Boeing Company (NYSE: BA) yesterday (Thursday) announced it would test-fly its 787 Dreamliner later this year but disappointed customers by delaying delivery of the plane until the fourth quarter of 2010.
Wall Street cheered the announcement as Boeing’s stock soared more than 6% in New York trading after the company said it still expects the 787 to be profitable.
The rally came despite news that costs for the first three test planes would be charged-off as having no commercial value, resulting in an estimated pretax charge of $2.5 billion, or $2.21 a share, in the third quarter. Boeing said the charge wouldn’t affect its cash flows.
“This new schedule provides us the time needed to complete the remaining work necessary to put the 787’s game-changing capability in the hands of our customers,” said Boeing Chief Executive Officer Jim McNerney.
The 787, already two years behind its original schedule, was scheduled for its first test flight in the second quarter of 2009, but the flight was delayed so Boeing could address newly discovered structural problems. The latest development marks the seventh delay in the production cycle for the highly anticipated plane.
“The real challenge for Boeing is to actually stick to this revised 787 timetable — something it has been unable to do in the past.” Rob Stallard, a New York-based analyst with Macquarie Capital Inc., wrote in a note to clients obtained by Bloomberg News.
All Nippon Airways Co. Ltd. (OTC: ALNPY), which is scheduled to take delivery of the first 787, was quick to register displeasure with the latest delay.
"We understand the need to make the best and safest aircraft possible and appreciate that delays due to engineering issues of the current nature must be solved in order to move forward and achieve this," ANA said in an emailed statement obtained by Reuters. "However, as launch customer and future operator of the 787, the length of this further delay is a source of great dismay, not to say frustration."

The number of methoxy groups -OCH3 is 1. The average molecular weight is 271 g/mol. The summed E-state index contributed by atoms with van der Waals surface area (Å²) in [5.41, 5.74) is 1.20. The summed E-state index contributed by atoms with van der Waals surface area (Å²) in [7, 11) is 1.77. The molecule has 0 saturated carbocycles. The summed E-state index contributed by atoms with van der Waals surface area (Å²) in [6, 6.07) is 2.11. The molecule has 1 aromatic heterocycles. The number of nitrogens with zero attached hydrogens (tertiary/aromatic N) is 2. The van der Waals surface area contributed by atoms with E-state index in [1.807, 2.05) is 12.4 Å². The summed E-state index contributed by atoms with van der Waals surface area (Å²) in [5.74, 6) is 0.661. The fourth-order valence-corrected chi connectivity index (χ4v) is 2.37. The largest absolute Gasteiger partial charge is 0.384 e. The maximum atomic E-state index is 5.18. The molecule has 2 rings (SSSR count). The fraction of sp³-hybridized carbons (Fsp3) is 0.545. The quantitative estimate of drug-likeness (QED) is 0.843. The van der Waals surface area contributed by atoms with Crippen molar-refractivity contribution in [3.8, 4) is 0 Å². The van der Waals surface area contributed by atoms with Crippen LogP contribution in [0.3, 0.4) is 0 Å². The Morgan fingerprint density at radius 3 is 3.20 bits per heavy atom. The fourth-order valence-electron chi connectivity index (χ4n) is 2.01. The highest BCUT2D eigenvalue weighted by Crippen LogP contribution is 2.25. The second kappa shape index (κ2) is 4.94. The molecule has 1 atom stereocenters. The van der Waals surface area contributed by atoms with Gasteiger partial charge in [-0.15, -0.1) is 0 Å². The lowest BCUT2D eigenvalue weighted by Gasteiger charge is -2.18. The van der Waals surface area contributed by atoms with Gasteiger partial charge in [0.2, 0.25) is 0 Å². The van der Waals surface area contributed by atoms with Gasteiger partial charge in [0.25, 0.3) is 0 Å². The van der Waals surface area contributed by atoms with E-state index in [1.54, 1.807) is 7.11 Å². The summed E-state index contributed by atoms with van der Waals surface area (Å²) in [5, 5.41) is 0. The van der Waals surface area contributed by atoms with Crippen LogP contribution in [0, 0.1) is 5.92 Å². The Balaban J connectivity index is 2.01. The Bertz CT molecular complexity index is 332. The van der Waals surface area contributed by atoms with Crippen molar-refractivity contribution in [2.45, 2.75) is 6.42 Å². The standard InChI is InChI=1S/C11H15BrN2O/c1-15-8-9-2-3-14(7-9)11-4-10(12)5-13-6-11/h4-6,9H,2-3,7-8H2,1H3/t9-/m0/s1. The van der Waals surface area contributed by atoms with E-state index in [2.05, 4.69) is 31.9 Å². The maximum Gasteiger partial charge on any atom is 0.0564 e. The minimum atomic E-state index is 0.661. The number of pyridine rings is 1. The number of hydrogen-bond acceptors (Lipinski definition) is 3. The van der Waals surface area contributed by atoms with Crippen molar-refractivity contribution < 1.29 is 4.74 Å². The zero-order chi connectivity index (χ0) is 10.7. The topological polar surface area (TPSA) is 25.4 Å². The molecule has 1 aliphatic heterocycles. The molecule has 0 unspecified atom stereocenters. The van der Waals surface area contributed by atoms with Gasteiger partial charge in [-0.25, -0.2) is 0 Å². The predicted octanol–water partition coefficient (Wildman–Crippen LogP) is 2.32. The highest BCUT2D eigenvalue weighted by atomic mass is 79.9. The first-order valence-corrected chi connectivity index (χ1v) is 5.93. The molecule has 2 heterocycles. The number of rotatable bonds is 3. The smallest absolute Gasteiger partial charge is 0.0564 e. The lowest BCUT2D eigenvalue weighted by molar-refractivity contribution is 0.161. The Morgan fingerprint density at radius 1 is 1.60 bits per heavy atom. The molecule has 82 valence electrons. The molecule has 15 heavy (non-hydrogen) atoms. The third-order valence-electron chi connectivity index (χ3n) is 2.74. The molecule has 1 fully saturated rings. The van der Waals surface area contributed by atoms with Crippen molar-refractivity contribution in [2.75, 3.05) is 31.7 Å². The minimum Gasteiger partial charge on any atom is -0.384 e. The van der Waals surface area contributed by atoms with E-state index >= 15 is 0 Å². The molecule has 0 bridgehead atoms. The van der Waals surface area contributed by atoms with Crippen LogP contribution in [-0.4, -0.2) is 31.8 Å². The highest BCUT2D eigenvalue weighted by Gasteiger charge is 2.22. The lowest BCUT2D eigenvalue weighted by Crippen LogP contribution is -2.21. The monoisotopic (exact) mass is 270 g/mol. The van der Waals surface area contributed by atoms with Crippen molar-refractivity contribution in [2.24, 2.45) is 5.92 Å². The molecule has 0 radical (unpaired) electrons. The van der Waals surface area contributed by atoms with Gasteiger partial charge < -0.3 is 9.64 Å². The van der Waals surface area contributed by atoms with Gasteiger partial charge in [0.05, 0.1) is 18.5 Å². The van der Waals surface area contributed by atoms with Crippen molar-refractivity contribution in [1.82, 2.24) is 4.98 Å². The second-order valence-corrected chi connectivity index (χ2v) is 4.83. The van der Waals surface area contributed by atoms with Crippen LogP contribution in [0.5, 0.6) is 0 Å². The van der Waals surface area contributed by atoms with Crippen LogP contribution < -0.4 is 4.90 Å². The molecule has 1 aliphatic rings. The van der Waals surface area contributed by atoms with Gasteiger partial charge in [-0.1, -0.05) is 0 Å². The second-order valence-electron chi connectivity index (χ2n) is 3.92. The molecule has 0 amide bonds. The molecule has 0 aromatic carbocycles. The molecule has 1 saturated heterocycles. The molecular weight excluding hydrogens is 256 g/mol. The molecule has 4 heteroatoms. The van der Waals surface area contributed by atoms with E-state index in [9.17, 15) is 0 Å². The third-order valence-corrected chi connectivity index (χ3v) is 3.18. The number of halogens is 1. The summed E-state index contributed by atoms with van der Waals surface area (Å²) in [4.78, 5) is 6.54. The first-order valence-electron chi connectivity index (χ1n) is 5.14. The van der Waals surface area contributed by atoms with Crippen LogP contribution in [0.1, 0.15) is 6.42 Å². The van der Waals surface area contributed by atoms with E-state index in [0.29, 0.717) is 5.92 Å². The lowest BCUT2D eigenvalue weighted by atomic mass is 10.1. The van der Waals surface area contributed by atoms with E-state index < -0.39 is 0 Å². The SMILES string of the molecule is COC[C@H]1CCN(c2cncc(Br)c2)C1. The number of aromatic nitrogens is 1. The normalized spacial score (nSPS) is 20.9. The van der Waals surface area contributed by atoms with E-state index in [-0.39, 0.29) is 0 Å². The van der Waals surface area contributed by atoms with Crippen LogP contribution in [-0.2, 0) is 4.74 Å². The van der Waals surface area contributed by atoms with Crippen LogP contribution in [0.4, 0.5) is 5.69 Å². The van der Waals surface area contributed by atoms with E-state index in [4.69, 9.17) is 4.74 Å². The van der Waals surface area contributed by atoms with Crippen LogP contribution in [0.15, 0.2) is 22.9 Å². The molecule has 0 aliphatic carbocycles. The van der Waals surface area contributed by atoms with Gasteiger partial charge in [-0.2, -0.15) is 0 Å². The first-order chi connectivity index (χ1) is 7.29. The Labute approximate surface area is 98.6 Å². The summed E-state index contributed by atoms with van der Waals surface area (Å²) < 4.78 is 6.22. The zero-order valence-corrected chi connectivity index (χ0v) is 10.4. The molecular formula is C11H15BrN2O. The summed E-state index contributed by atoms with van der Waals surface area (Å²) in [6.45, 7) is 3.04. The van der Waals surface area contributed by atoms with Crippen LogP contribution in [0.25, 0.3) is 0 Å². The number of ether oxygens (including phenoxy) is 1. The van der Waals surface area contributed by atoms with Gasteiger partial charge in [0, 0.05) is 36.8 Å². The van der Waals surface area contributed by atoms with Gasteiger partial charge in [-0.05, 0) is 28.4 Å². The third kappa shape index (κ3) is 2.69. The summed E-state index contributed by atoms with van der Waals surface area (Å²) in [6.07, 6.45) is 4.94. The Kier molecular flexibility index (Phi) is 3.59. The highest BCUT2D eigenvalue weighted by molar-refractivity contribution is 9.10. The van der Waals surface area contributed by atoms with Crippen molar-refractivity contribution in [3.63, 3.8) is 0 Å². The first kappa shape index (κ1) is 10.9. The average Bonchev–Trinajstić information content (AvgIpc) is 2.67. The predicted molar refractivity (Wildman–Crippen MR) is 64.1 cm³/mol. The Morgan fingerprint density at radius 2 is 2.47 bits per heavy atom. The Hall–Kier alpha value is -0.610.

The repeated delays have cost Boeing millions of dollars in penalties and concessions to customers.
Major airlines have used the delays as bargaining chips to squeeze concessions from the plane maker on delivery dates, incremental payment schedules and even the final purchase price.
Some airlines have gone so far as to threaten to cancel orders for the 787, as well as larger 777s, because of delays caused by disruptions at Boeing.
"Boeing doesn't realize how much they're hurting their customers' plans," Akbar Al Baker, chief executive officer of Qatar Airways WLL told The Wall Street Journal at the Paris Air Show in June. It’s now uncertain when that airline might receive the first of 30 787s it had ordered to be delivered starting in 2011.
The fastest selling plane in history, the Dreamliner has racked up over 900 orders since it was announced in 2005, largely based on fuel efficiency. With recent cancellations that number is now closer to 850.
In addition to technical problems, getting the plane to production has also been hampered by major labor disruptions. A prolonged strike by machinists in 2008 was largely responsible for an 8% drop in aircraft sales. Commercial aircraft generated $28.3 billion of Boeing’s $60.9 billion in sales last year, behind only defense contracts.
“Work stoppages over the past several years have cost Boeing $9 billion in revenue and $2 billion in lost profits,” Sen. Mike Hewitt, R-Wash. told the Spokesman Review.
The setbacks in bringing the plane to production have had a “significant impact” on company finances, Boeing Chief Financial Officer James Bell said in an Aug. 20 memo to employees obtained by Bloomberg.
Despite Thursday’s market rally, Boeing’s stock has lost more than half its market value since the 787’s first delay in October 2007. At least seven Wall Street analysts have downgraded the stock since last December, including Credit Suisse (NYSE: CS) and Barclays Capital PLC (ADR NYSE: BCS).
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The Spokesman Review:
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